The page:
The scapular pull-up is a training essential in the Hörst gym! Keeping your shoulders healthy and developing proper movement patterns in pulling motions demands the ability to forcefully depress, rotate, and retract the scapula. Regular use of this isolation exercise will develop better kinesthetic awareness of your scapula position and enable you to climb harder and longer with good form, despite growing fatigue. Furthermore, being able to quickly and forcibly engage the lower trapezius and latissimus muscles will empower you to keep your scapula in proper position when campus training and lunging.
- Begin in a normal pull-up position with a palms-away grip and hands shoulder-width apart.
- From a full hang, with just slightly shrugged shoulders, you want to draw the scapula down and together, thus raising your body slightly but without bending your arms and pulling as in a regular pull-up. The best learning cues are: Try to “bend the bar” and think about doing a reverse shrug (i.e. shoulders drawn downward). Do this, and you’ll feel your head shift backward and your chest raise upward, as your scapular pinch together.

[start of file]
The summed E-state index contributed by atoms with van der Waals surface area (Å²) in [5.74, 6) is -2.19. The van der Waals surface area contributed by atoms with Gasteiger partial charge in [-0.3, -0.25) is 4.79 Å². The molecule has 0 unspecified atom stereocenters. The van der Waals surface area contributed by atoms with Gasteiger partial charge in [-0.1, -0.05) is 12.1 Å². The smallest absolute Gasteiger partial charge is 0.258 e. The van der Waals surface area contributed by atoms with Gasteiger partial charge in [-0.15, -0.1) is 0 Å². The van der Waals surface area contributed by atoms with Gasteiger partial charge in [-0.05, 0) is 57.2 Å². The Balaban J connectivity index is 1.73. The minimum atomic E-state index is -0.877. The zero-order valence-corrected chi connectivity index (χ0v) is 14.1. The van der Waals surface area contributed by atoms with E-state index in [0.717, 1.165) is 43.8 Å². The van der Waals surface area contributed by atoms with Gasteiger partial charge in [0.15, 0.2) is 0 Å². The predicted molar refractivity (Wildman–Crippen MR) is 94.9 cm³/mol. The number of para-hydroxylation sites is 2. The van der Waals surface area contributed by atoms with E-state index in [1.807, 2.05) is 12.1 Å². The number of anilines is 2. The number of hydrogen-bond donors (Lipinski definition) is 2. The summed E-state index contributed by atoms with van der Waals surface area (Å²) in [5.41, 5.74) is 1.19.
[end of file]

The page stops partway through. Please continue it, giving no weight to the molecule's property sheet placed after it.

- Hold the top position for one second, then return to the starting position. The range of motion is only a few inches to a foot or two (when you get really strong!).
- Do six to twelve reps, keeping nearly straight arms and tight spinal erectors and glutes throughout. At first you may find this to be a difficult exercise (a sign that you’ve found a critical weakness to correct!), but resist the urge to overdo it.
- Do two sets with a three-minute rest in between.
- Add a third set to your workout only after you’ve mastered the exercise. A good long-term goal is to do three sets of ten reps with the largest range of motion possible.
Training Tip: Strong climbers will do this exercise with full body weight, but I suggest learning with less resistance by keeping your feet on the floor (or elevated on a chair) and flexing your knees enough to hang with straight arms from a pull-up bar. Advanced climbers can increase difficulty by making the scaption more powerful, thus raising your body higher and higher (large range of motion as shown in the photos above) without bending your arms. Do not add weight for this exercise.
PRO TIP: Nourish Your Tendons and Joints Before Each Climbing Workout!
A growing body of in vitro, in vivo, pre-clinical and clinical studies have demonstrated the benefits of a specific pre-exercise nutritional protocol designed to amplify collagen synthesis and accelerate tendon/ligament recovery. Consuming vitamin C-enriched hydrolyzed collagen before tendon/ligament training is the lynchpin of the protocol shown to double collagen synthesis after exercise. This is revolutionary information for a hard-training climber! Read more here >>
Copyright © 2000–2019 Eric J. Hörst | All Rights Reserved.